• And of course, who could forget (as hard as one might try) the underwear-clad photos of then–U.S. Congressman Anthony Weiner, the married Democrat from New York City. In 2011, he accidentally made public a Twitter picture intended for a female fan, and his erro- neous tweet and other sext-messages and photos left him in need of a new career.

Social media, such as Facebook, have introduced an entirely new dynamic to the employer-employee relationship, and, in doing so, are also redefining how we conceive of the notion of public versus pri- vate. Workers as well as businesses need to be mindful of how such changes can affect their images and thus their livelihoods.


The prevalence and importance of social media forces employees to be mindful of the comments they post about employers.

L.G. Patterson/Associated Press

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CHAPTER 12Section 12.2 Termination of Agency

Termination by Operation of Law Agency will automatically terminate by operation of law under any of the following circumstances:

Death or Loss of Capacity If either the principal or agent dies or is adjudged to be mentally incompetent, the agency automatically ends. Any acts that the agent takes on the principal’s behalf after the princi- pal’s death or insanity do not bind the principal or his estate. This can leave the agent in a precarious position, since she may be personally liable on contracts.

Example 12.24. Mr. Rich hires Miranda as his agent to acquire rare works of art for his collection. While Miranda is trekking by yak across the Himala- yas to a remote monastery in search of an illuminated manuscript, Mr. Rich dies. Miranda, who has no way of knowing her principal is dead, contracts with the monks to buy the manuscript for $10 million. Miranda is liable on the contract.

Some states have enacted legislation to protect innocent agents under such circumstances.

Bankruptcy As a general rule, the bankruptcy of the principal automatically terminates the agency. The bankruptcy of the agent, however, does not generally terminate the agency, nor does the mere insolvency of the principal unless it results in bankruptcy.

Impossibility of Performance The loss or destruction of the subject mat- ter of the agency automatically terminates the agency. The same is true if legislation makes the underlying transaction under an agency agreement illegal, or if the agent’s and principal’s respective coun- tries go to war.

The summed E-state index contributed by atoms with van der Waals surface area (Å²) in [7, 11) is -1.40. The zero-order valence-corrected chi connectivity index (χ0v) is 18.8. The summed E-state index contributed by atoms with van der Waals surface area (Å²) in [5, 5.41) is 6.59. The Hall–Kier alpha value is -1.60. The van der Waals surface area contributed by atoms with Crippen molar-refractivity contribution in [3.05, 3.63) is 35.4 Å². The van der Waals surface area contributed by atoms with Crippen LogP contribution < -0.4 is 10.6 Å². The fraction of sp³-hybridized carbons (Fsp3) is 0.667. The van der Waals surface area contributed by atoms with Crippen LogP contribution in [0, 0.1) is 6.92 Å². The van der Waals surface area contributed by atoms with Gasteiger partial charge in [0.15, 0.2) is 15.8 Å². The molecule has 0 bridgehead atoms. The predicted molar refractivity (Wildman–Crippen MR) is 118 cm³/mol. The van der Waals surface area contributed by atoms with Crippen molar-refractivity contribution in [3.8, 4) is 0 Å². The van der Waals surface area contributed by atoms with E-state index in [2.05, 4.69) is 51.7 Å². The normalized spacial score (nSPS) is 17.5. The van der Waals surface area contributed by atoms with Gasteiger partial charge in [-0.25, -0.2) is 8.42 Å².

Example 12.25. ABC Co. autho- rizes Raul Realtor to act as its agent to sell one of ABC’s fac- tories. The factory burns down after being struck by lightning. The agency automatically ends upon the theft or destruction of the underlying subject matter not caused by the principal.

Example 12.26. Slippery Oil, a U.S. company, procures the services of an Iraqi firm to act as its agent in entering into long-term oil exporting con- tracts in Iraq. A short time thereafter, war breaks out in the Persian Gulf yet again, making it impossible for the agent to procure oil exploration

War can terminate an agency. If a U.S. company had employed agents in Iraq, the agencies would have terminated when the U.S. declared war or invaded the country.

Bruce Adams/Associated Press

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CHAPTER 12Section 12.2 Termination of Agency

contracts. The agency is automatically suspended until hostilities end and commercial activity can once again resume.

Impracticability of Performance Whenever circumstances change in such a way that the agent can reasonably infer the principal would no longer wish her to pursue the subject matter of the agency, the agency automatically terminates.

Example 12.27. Lenny authorizes Deidre to act as his agent in purchasing a specific tract of land that he intends to later subdivide and sell as 100 building lots. While negotiating the land purchase, Deidre learns that the state has just approved the building of a coal-fueled power plant in an adjoining tract of land. The agency automatically terminates since Dierdre should realize the new power plant will make the land unappealing as a future housing development, even though such a development could still conceivably take place.

Irrevocable Agencies There are some agencies that do not terminate; the most common example is an agency coupled with an interest. This exists where the agent has a legal interest independent of the agency relationship, which is in some way being served by the agency.

Example 12.28. Tim owes Cara $10,000, due by August 1. As security for the loan, he has given her the written authority to sell his car in the event the loan is not paid in timely fashion. By August 15, Tim still has not paid. Tim dies on August 16. On August 17, Cara sells his car to Michael for $15,000.

Here, Cara as agent had a security interest in Tim’s car, and the agency is the means of executing that interest, so the agency did not terminate with Tim’s death. Cara still has authority to sell the car, and take the money owed to her (plus any costs associated with selling the car), although she must account to Tim’s estate for any profit beyond that.